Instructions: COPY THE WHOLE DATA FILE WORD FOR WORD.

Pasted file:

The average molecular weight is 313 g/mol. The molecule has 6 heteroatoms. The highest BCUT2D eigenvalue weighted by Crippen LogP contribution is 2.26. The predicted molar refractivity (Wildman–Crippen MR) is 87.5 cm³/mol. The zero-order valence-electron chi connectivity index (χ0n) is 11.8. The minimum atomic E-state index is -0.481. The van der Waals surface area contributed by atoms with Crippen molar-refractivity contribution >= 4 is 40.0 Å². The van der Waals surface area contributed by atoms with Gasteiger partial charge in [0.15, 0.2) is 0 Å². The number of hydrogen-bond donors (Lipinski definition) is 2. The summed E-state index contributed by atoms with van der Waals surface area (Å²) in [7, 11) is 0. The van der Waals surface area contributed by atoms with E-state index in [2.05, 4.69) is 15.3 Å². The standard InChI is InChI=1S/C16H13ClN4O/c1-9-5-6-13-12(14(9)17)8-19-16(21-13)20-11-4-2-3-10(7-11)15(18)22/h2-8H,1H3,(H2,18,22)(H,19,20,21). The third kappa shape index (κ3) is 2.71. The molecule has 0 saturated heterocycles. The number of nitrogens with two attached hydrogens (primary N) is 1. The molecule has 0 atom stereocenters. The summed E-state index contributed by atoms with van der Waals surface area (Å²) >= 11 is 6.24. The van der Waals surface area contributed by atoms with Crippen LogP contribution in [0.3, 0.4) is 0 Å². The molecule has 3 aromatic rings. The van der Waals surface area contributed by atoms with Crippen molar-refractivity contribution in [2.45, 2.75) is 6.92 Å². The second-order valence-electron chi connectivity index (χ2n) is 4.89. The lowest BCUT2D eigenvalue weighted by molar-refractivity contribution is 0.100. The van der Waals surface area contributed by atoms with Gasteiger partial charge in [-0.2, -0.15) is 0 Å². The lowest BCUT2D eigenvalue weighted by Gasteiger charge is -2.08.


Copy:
The average molecular weight is 313 g/mol. The molecule has 6 heteroatoms. The highest BCUT2D eigenvalue weighted by Crippen LogP contribution is 2.26. The predicted molar refractivity (Wildman–Crippen MR) is 87.5 cm³/mol. The zero-order valence-electron chi connectivity index (χ0n) is 11.8. The minimum atomic E-state index is -0.481. The van der Waals surface area contributed by atoms with Crippen molar-refractivity contribution >= 4 is 40.0 Å². The van der Waals surface area contributed by atoms with Gasteiger partial charge in [0.15, 0.2) is 0 Å². The number of hydrogen-bond donors (Lipinski definition) is 2. The summed E-state index contributed by atoms with van der Waals surface area (Å²) in [7, 11) is 0. The van der Waals surface area contributed by atoms with E-state index in [2.05, 4.69) is 15.3 Å². The standard InChI is InChI=1S/C16H13ClN4O/c1-9-5-6-13-12(14(9)17)8-19-16(21-13)20-11-4-2-3-10(7-11)15(18)22/h2-8H,1H3,(H2,18,22)(H,19,20,21). The third kappa shape index (κ3) is 2.71. The molecule has 0 saturated heterocycles. The number of nitrogens with two attached hydrogens (primary N) is 1. The molecule has 0 atom stereocenters. The summed E-state index contributed by atoms with van der Waals surface area (Å²) >= 11 is 6.24. The van der Waals surface area contributed by atoms with Crippen LogP contribution in [0.3, 0.4) is 0 Å². The molecule has 3 aromatic rings. The van der Waals surface area contributed by atoms with Crippen molar-refractivity contribution in [2.45, 2.75) is 6.92 Å². The second-order valence-electron chi connectivity index (χ2n) is 4.89. The lowest BCUT2D eigenvalue weighted by molar-refractivity contribution is 0.100. The van der Waals surface area contributed by atoms with Gasteiger partial charge in [-0.2, -0.15) is 0 Å². The lowest BCUT2D eigenvalue weighted by Gasteiger charge is -2.08.